A mopping-up operation then commenced, us armed with chunks of good white bread sourced from Bridport's marvellous Washingpool Farm Shop.

And then onto the hard-core crab eating: chunky white leg meat, the extraction of which required heavier artillery - Lawrence's geology hammer delivered just the necessary impacts (with the crab now placed on the ground for maximum ballistic intent).

Eventually, it lay before us thoroughly exhausted and extinct. Only a single claw remained intact, providing hours of cheap entertainment for everyone, especially Lawrence.


Apparently, the skate (roasted), haddock (fried), and samphire (boiled) were also of excellent standing.

Well done to Samway's and to Washingpool.

Sorry Robert the crab.

June 29, 2009

My new research blog: Inspires Learning

I will be publishing all future entries concerning space, pedagogy, technology and design on my new blog at

June 22, 2009

Harvest time already

Eating carrot

Not prize winning veg...

Bent carrot

June 20, 2009

Watsonian Squire motorcyles open day

Today Martin and I rode down to Moreton for the annual open day of Watsonian Squire, makers of sidecars and importers of Royal Enfield motorcycles.

We went on a somewhat anachronistic ride out, the two of us on Indian built Enfield Clubman 500 cafe racers, following a lead rider on a Kawasaki Ninja superbike. Einstein was of course wrong. Time travel is possible, and the Enfield is the necessary transport. The bikes rattled, barked, popped and crakled, rather like one of Lawrence's noisy breakfast cereals amplified to a 1000 watts. Martin recited the classic classic bike joke: the throttle is a volume control, with no effect upon acceleration. I did manage to get to 60mph. The vibrations settle down a bit at that speed, although a visit to the dentist is still required. Despite the experience, Martin is still keen on the idea of flying to Delhi, buying a Bullet 500, and riding into the Himalayas.

Primitive? It's now got electric start, "Japanese" style controls, and disc brakes...

Enfield Clubman

Marlon Brando? Steve McQueen? Sid James?

Go faster

So that's what happened to the British motorcycle industry...


Next time we plan to go dressed as Maharajas, to celebrate the Enfield's Indian engineering.

June 12, 2009

Asturias rocks

Follow-up to A short walk in Asturias from Transversality - Robert O'Toole

Pleistocene cave bears discovered living on the Asturian coast...

Cave bears

If you like limestone, you'll love Asturias...


Rocks 2

Rocks 3

Blow hole





June 11, 2009

Academic integrity activities and tools being assessed in focus groups


Leiecester University

Australian National University

Prepare for Success


Warwick Avoiding Plagiarism

A short walk in Asturias

Follow-up to Ribadesella, Asturias from Transversality - Robert O'Toole

Sand lizards basking on a rock near to the edge of Poo de Llanes. Too fast for Lawrence to catch.


Finding interesting insects on the long-distance coastal path.


A small river runs out of the mountains and down to the sea. We followed its course.

By the river

Spring wild flowers.


Along the river.


A shoal of fish. Lawrence wanted to jump in and catch them (in the style of Nigel Marven).


The river bed widens out into a cove.

River and beach

And down towards the sea.

Towards the sea

June 01, 2009

Ribadesella, Asturias

Follow-up to Funicular de Bulnes, Picos de Europa, Asturias from Transversality - Robert O'Toole

The Rio Sella cascades down from the Picos de Europa, quickly losing its momentum, and flowing out into the Bay of Biscay at the smart sea side resort of Ribadesella.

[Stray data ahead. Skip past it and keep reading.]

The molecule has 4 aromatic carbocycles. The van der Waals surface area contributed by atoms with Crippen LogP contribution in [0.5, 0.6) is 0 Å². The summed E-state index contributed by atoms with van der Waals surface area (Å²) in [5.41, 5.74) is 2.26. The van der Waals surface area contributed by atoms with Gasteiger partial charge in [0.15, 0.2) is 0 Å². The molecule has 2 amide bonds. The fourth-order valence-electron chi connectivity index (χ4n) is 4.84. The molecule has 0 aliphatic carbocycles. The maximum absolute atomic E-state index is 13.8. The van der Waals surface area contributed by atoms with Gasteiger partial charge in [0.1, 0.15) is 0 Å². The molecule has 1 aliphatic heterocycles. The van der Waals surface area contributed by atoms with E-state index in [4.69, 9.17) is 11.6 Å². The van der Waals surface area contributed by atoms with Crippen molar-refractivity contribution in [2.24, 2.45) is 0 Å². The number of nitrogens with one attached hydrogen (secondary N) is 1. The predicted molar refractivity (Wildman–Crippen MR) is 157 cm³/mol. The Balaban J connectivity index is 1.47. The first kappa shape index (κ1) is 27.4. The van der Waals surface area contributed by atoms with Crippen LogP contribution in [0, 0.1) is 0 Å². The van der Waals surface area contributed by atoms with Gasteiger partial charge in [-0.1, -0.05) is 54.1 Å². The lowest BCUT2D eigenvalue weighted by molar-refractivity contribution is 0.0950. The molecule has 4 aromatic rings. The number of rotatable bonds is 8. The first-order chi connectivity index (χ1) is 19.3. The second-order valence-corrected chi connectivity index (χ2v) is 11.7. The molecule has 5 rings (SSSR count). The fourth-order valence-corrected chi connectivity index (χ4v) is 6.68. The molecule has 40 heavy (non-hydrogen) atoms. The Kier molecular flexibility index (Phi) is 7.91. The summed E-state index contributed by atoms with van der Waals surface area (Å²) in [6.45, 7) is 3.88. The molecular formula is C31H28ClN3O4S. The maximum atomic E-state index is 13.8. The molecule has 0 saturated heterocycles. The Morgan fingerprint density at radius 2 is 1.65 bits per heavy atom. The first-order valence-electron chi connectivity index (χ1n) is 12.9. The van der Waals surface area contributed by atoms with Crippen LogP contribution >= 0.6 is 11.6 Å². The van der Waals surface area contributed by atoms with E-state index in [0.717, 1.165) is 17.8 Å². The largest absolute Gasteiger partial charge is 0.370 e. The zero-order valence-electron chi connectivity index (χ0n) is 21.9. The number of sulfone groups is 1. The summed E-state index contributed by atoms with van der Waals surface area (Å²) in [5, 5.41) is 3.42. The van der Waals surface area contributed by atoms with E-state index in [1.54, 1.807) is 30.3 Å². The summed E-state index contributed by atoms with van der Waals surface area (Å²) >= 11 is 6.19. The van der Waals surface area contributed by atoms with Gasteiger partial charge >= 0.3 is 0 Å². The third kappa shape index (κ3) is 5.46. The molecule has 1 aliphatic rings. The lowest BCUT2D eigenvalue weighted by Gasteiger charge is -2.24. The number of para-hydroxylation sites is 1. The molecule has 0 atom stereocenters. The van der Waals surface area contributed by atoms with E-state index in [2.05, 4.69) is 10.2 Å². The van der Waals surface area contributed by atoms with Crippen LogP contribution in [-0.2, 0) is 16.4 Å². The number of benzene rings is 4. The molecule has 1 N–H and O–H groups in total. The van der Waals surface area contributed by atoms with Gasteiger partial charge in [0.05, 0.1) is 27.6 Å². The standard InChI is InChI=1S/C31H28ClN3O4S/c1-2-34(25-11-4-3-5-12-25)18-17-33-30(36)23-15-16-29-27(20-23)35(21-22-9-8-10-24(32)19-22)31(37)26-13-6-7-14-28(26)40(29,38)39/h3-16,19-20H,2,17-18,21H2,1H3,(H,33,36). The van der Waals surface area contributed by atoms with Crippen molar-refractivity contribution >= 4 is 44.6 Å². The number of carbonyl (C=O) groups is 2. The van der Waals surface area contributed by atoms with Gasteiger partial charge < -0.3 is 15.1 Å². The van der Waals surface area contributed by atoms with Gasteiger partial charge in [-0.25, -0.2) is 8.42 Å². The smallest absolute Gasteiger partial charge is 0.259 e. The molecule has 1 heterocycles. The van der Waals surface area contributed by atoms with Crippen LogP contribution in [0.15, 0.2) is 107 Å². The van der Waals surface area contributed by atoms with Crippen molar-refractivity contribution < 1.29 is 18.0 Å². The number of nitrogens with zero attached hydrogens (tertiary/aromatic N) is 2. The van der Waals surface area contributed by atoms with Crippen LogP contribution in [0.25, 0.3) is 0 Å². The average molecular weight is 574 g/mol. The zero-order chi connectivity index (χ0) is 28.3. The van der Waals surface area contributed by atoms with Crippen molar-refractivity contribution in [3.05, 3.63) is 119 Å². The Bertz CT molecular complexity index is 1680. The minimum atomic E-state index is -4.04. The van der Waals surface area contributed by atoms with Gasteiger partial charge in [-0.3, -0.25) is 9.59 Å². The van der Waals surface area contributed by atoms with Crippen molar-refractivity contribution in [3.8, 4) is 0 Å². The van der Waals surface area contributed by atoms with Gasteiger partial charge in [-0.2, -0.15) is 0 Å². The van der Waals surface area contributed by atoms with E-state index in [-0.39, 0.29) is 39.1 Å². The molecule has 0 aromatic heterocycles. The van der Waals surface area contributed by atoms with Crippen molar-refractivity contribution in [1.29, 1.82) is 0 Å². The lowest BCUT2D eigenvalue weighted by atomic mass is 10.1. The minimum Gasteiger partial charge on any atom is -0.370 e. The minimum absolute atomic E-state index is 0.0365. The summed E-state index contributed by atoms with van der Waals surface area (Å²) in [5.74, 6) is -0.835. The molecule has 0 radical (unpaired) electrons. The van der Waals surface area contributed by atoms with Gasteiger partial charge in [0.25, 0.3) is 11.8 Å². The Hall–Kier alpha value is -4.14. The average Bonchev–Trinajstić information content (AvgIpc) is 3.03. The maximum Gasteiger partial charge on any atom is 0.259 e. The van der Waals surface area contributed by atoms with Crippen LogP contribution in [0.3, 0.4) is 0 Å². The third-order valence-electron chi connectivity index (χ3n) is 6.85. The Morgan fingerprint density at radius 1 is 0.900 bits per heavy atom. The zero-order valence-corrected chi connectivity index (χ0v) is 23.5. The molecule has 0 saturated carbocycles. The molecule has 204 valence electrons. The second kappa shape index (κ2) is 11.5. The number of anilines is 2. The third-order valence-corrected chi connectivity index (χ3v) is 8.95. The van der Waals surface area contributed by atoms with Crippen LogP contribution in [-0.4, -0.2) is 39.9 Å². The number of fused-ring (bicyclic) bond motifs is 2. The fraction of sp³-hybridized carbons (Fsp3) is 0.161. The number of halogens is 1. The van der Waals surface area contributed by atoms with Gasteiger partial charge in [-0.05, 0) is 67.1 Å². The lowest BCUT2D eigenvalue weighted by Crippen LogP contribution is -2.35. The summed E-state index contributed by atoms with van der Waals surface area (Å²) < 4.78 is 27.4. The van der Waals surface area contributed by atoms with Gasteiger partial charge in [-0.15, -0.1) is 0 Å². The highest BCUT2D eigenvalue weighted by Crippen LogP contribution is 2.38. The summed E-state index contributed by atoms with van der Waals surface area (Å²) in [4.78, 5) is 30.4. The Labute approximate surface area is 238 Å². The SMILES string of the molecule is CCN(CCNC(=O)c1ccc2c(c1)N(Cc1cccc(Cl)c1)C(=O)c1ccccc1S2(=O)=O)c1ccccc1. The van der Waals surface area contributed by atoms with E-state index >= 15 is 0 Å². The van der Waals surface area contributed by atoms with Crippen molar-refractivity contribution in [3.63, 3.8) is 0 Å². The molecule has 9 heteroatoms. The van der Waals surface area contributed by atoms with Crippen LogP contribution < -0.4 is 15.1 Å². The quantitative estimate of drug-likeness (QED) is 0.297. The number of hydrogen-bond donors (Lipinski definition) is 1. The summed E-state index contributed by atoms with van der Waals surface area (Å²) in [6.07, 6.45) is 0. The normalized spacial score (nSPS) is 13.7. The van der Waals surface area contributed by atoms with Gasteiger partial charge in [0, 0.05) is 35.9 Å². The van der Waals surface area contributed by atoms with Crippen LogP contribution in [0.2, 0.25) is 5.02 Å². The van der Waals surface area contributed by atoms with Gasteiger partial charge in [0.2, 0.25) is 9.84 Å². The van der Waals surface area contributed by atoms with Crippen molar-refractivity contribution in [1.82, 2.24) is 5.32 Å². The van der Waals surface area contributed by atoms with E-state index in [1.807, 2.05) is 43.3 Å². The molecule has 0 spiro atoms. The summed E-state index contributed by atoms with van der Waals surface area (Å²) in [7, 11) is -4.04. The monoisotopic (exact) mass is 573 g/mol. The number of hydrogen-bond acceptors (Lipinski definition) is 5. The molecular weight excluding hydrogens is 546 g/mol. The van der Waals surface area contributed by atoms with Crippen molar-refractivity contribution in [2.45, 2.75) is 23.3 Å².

On several occasions we drove the short distance along the twisty coast road from Llanes, for drinks and food at the elegant Pastelería-Bombonería Nerian.

Ribadesella's long beach:

Ribadesella beach

Just like Baywatch:

Beach babe

Lawrence always finds interesting material for a beach sculpture:


The Hotel Villarosario is one of many elegant buildings:


Towns and villages in Asturias usually have a new play area:

Play area

The play area is next to a lagoon with a series of bird hides. We spotted a citrine warbler in the trees.


ThePastelería-Bombonería Nerian serves great pizza, hambuergesas, and an amazing selection of confections:


Chocolate shop

Chocolate shop 2


May 20, 2009

Funicular de Bulnes, Picos de Europa, Asturias

Follow-up to El Museo Jurásico de Asturias from Transversality - Robert O'Toole

From our house in Poo de Llanes, Asturias, we could look South towards the Picos de Europa range. I had ridden through the mountains with Martin a couple of years ago, and wanted to take Emma and Lawrence to see the mountains, streams, meadows and eagles.

We drove down to the Arenas de Cabrales for coffee and tortilla. Here's a photo from the Garganta de Cares (gorge of the river Cares) to the East of Arenas:

Picos 1

Steep meadows fill the valleys:

Picos 2

The road winds along the river:

Picos 3

A grain store, typical of Asturias. Traditional farming practices are common throughout:

Picos grain store

Boarding the Funicular de Bulnes train, which travels 2km underneath a mountain, up to mountain village:

Funicular de Bulnes

At the other end of the tunnel, we walked along a remote mountain foot path.

Bulnes 1

Fishing in a mountain stream:

Bulnes fisher man

Goats, just like those in Lawrence's herd in Africa:

Bulnes 3

A view across to the peak of Naranjo de Bulnes, still covered in snow at Easter. As we looked out to the mountain, many large raptors drifted by on a thermal: Golden Eagles & Griffon Vultures.

Naranjo de Bulnes

May 18, 2009

El Museo Jurásico de Asturias

Follow-up to Poo de Llanes beach, Asturias from Transversality - Robert O'Toole

Near to Colunga on the Asturian 'jurassic coast', MUJA is an amazing museum full of fossils, reconstructions, and informative displays. It is built in the shape of a giant foot print, with each toe representing a different part of the Mesozoic, along with some Permian and Tertiary exhibits to put them into context.

It's a great place to hear a lecture by a leading palaeontologist:


Some of the exhibits can get quite hungry, best appease them with sacrificial children:


This photo gives an idea of the vast size of the halls:


Lawrence correctly identified the oviraptor and explained its name (egg eating raptor):


A display illustrating possible colour schemes for various Ceratopsidae.